Taiwan’s support for the Hong Kong protestors can be viewed in such a vein. Taiwan and Tsai’s denouncement of the “one-country-two-system” policy is an attempt to delegitimise the policy altogether. This acts to delay China’s aspirations for Taiwan because China’s plan is to reunite with Taiwan through the imposing of the “one-country-two-system” policy. Tsai is attempting to delegitimise the policy by using Hong Kong as an example as to the chaos and problems that the policy will bring to the country. In delegitimising China’s “one-country-two-systems”, Tsai hopes to disrupt China’s existing plans for Taiwan and to make it untenable for China to reunite with Taiwan using the “one-country-two-systems” policy.

Taiwan has been using soft balancing policy to prevent the implementation of the “one-country-two system” policy. Taiwan’s Mainland Affairs Council published a report in 2018 regarding the “one-country-two-system” policy and its impact in Hong Kong.[14] Within the report, it outlined 218 instances of controversial incidents regarding China’s potential encroachment into Hong Kong’s autonomy. Conclusions from the report suggest that the Hong Kong’s values of ‘human rights, freedom and rule of law suffer from Mainland China factors’[15].

Hong Kong protests have therefore offered Taiwan with a crucial opportunity to defend its sovereignty and China’s increasing assertion on reunification. Taiwan’s main policy is the delegitimisation of China’s possible method of reunification. With Hong Kong being the only example of China implementing such a policy, the alignment of Tsai with the Hong Kong protestors thus provided Tsai with evidence to back up her position. The use of diplomatic alignment with Hong Kong protestors can therefore be seen as a tactic to negate China’s superior military capabilities without military confrontation.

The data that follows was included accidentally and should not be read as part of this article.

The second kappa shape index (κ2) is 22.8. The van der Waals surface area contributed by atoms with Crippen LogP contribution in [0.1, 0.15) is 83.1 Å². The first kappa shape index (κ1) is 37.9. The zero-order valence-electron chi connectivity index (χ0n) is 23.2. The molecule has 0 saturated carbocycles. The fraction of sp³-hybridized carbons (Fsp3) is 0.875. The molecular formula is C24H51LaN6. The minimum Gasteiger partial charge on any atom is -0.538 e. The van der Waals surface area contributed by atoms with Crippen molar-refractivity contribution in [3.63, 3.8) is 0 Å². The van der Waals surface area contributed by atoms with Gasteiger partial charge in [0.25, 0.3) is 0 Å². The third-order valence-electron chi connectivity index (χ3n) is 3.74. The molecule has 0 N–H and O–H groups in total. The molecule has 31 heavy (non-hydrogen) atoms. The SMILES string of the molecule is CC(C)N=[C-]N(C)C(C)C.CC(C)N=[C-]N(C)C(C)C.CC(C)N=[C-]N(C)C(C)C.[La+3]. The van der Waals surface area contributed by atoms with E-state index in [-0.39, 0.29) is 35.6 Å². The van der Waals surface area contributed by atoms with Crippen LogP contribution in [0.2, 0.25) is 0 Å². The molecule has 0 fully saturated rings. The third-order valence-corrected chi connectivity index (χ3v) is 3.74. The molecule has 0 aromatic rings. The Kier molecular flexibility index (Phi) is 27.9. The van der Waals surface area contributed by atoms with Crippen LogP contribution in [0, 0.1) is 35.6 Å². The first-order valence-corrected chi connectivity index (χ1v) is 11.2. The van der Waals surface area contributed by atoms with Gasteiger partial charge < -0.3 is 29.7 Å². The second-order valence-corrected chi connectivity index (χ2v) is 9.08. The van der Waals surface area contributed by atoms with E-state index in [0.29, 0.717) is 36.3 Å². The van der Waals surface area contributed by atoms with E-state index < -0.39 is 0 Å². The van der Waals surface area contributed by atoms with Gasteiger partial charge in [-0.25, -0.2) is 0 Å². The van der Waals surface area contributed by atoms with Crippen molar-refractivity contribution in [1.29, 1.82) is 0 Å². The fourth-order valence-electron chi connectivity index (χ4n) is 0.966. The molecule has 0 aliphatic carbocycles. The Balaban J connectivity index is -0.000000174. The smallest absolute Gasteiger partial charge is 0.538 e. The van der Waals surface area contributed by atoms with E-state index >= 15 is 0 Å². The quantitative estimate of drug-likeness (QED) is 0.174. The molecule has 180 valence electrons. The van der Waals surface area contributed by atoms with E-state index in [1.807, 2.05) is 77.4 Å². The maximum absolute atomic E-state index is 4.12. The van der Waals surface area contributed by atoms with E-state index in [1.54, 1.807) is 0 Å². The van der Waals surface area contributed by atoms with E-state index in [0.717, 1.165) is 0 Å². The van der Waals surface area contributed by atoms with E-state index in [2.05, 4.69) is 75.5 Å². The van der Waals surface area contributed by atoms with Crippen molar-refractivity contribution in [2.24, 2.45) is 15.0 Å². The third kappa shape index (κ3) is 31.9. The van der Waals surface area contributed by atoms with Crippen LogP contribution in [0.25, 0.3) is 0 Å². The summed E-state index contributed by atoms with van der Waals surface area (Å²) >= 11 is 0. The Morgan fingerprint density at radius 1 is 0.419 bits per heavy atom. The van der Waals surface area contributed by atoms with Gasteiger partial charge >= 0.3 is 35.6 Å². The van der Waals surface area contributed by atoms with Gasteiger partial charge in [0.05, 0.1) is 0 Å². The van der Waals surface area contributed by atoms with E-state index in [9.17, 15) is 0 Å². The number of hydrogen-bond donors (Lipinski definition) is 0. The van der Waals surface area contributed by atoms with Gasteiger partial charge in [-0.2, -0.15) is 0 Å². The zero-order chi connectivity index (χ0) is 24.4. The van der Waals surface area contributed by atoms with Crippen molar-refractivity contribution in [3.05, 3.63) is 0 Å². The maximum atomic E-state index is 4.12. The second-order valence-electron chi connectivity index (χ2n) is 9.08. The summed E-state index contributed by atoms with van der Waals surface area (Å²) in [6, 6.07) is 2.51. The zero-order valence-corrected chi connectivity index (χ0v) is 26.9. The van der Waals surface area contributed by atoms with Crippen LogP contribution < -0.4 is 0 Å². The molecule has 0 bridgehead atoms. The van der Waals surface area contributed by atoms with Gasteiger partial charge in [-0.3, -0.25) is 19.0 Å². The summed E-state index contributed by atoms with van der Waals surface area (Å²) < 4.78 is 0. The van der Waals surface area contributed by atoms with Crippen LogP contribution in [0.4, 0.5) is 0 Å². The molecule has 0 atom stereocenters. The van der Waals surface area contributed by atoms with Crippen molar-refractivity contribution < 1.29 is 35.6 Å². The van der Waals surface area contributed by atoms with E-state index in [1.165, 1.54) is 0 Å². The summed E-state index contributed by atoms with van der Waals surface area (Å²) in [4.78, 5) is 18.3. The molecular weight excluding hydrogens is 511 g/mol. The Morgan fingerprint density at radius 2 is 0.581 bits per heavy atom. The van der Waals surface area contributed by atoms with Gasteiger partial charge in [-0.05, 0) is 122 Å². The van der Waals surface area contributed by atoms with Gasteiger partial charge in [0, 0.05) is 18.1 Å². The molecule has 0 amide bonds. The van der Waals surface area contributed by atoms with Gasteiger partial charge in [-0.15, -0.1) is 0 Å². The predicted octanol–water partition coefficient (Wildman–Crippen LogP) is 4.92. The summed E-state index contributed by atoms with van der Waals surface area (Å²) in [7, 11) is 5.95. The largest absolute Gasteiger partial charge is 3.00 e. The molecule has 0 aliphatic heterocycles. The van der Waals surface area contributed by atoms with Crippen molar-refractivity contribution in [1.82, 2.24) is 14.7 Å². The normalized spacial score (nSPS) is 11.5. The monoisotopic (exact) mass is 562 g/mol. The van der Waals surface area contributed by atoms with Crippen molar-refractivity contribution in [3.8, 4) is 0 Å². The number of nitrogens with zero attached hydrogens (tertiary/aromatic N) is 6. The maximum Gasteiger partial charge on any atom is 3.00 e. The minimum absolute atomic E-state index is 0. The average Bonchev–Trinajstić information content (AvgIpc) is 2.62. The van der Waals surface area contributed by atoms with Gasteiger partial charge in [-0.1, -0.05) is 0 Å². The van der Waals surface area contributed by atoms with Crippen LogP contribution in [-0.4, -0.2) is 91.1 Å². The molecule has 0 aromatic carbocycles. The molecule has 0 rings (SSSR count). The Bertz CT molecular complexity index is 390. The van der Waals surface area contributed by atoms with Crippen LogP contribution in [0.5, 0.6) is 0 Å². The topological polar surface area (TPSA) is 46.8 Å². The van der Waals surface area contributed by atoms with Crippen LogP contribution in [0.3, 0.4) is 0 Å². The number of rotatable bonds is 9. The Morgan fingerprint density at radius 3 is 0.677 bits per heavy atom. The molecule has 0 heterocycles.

Economic dependency

In the previous essay, I argued that economic dependency is the main factor influencing Cambodia, Laos and Myanmar’s support for China on the issue of Hong Kong protests. Does this apply to Taiwan? China is the Taiwan’s top trading partner at 28.8%, with Hong Kong coming in at second at 12.4%.[16] Tourism is one of the main ways China and Taiwan interact together – Chinese tourists accounted for 22.6% of tourism in Taiwan.[17] Compared to the three countries in the first essay, Taiwan has a larger GDP compared to the three Southeast Asian countries. Tsai has also embarked on a policy of diversification and reducing dependency on China since her presidency through the New Southbound Policy to increase cooperation with Southeast Asia.[18] This has reduced Taiwan’s dependency on China – seen recently through the ability for Taiwan to cope with China’s ban on independent tourism to Taiwan.[19]


All in all, the theory of soft balancing can help explain Taiwan’s stance on Hong Kong protests. Indeed, the alignment with the Hong Kong protests is one of the policies that Taiwan is adopting to prevent Chinese reunification and the implementation of the “one-country-two-systems” on Taiwan shores. Tsai hopes to delegitimise the “one-country-two-systems” policy by using the example of the chaos and violence currently raging in Hong Kong to indicate the policy’s failure and the possible consequences for Taiwan if implemented.

[1] Chung, L. 2019.  

[2] Lew, L. 2019.

[3] Walt, S. 1985. p.4